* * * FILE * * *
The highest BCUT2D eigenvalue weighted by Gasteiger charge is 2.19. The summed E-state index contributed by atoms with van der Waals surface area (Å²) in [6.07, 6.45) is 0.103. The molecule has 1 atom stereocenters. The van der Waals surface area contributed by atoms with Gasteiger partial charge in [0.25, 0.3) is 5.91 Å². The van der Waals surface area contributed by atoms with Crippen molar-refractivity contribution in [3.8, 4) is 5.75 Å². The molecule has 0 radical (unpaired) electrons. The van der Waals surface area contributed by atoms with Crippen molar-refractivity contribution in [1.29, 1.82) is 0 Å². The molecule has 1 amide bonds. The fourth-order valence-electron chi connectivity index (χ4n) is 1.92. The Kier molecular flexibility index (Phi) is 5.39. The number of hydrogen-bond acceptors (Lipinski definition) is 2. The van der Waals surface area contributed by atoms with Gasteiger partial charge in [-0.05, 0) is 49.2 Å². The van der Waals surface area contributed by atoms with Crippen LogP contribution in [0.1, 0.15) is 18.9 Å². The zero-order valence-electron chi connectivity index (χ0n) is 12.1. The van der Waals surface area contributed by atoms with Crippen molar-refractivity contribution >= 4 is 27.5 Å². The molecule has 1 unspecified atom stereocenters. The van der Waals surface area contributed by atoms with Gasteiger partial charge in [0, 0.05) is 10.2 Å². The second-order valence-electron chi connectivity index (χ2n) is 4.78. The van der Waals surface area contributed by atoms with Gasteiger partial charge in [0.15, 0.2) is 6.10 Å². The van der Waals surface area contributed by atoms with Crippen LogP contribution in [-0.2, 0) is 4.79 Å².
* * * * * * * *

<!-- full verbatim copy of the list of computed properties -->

The highest BCUT2D eigenvalue weighted by Gasteiger charge is 2.19. The summed E-state index contributed by atoms with van der Waals surface area (Å²) in [6.07, 6.45) is 0.103. The molecule has 1 atom stereocenters. The van der Waals surface area contributed by atoms with Gasteiger partial charge in [0.25, 0.3) is 5.91 Å². The van der Waals surface area contributed by atoms with Crippen molar-refractivity contribution in [3.8, 4) is 5.75 Å². The molecule has 0 radical (unpaired) electrons. The van der Waals surface area contributed by atoms with Crippen molar-refractivity contribution in [1.29, 1.82) is 0 Å². The molecule has 1 amide bonds. The fourth-order valence-electron chi connectivity index (χ4n) is 1.92. The Kier molecular flexibility index (Phi) is 5.39. The number of hydrogen-bond acceptors (Lipinski definition) is 2. The van der Waals surface area contributed by atoms with Gasteiger partial charge in [-0.05, 0) is 49.2 Å². The van der Waals surface area contributed by atoms with Crippen LogP contribution in [0.1, 0.15) is 18.9 Å². The zero-order valence-electron chi connectivity index (χ0n) is 12.1. The van der Waals surface area contributed by atoms with Crippen molar-refractivity contribution >= 4 is 27.5 Å². The molecule has 1 unspecified atom stereocenters. The van der Waals surface area contributed by atoms with Gasteiger partial charge in [0, 0.05) is 10.2 Å². The second-order valence-electron chi connectivity index (χ2n) is 4.78. The van der Waals surface area contributed by atoms with Gasteiger partial charge in [0.15, 0.2) is 6.10 Å². The van der Waals surface area contributed by atoms with Crippen LogP contribution in [-0.2, 0) is 4.79 Å².